Mine managers will want to have a complete picture of the situation underground before committing to projects or deploying workers, and the C-ALS supports them by providing key data on:
The C-ALS is ideal for providing 3D data on inaccessible underground cavities. Mine managers can assess the stability of mine works and judge whether or not an underground cavity needs to be filled, whether work can proceed, and what project plans should be put in place to ensure that productivity and safety are maximized.
Open pit operations taking place over historic underground workings can pose serious threats to worker safety. The old mines will frequently be poorly mapped or will have shifted over the years due to collapse, void migration, flooding and seismic activity. A full understanding of the layout of the underground workings and their relation to surface operations is essential to be able to carry out safe open pit operations with heavy machinery, explosives and personnel.
Traditionally, it has been very difficult or dangerous to collect this information. The C-ALS can be used from the surface to map out the network of old voids and to provide detailed visual record of the subsurface environment.
Void surveys in construction and geo-technical projects
Many different construction and geotechnical projects may need to identify, measure and map voids below the project site. Where such voids cannot be easily or safely accessed, various technologies such as ground penetrating radar may be used to detect the void, but results can be limited by depth and geology and can be difficult to interpret.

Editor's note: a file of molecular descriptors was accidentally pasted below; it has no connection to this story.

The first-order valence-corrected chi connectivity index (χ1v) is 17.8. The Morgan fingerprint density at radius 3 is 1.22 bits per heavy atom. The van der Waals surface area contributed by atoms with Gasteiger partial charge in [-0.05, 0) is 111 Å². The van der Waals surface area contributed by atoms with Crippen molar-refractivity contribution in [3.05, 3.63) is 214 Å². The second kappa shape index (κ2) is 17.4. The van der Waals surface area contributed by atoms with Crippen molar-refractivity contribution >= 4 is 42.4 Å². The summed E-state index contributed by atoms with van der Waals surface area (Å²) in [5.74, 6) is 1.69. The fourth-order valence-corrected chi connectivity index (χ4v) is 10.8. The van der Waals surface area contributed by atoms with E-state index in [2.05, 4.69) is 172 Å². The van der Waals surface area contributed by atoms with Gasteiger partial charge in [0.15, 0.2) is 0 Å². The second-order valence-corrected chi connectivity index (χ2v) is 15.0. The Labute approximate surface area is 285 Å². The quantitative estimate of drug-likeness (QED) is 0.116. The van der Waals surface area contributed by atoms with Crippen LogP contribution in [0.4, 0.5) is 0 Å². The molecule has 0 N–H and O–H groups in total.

C-ALS is ideal for such applications. After locating the approximate position and extent of the void/cavity from GPR or previously held data, a borehole is drilled in to the void or cavity and the C-ALS is deployed via the borehole or other small access point. Once in the void the laser head opens out to measure the 3D shape of the complete void. The scan data can then be analysed visually, measurements can be taken and a volume calculated.
Pre- and post-construction subsidence surveys
The presence of old mine workings or voids underlying residential and commercial properties, transportation and infrastructure facilities can cause differential settlement, sinkholes or even catastrophic collapse.
Whilst historic mine maps can help determine the geometry of voids, their depth and the nature of overlying strata, they do not help identify the results of retreat mining, pillar theft, spontaneous collapse or other subterranean movements.
Engineering solutions can be put into place to counter problems caused by old underground workings, but designing these solutions requires a complete picture of the situation underground. By deploying the C-ALS into these otherwise inaccessible areas, the required data can be collected and the area comprehensively mapped.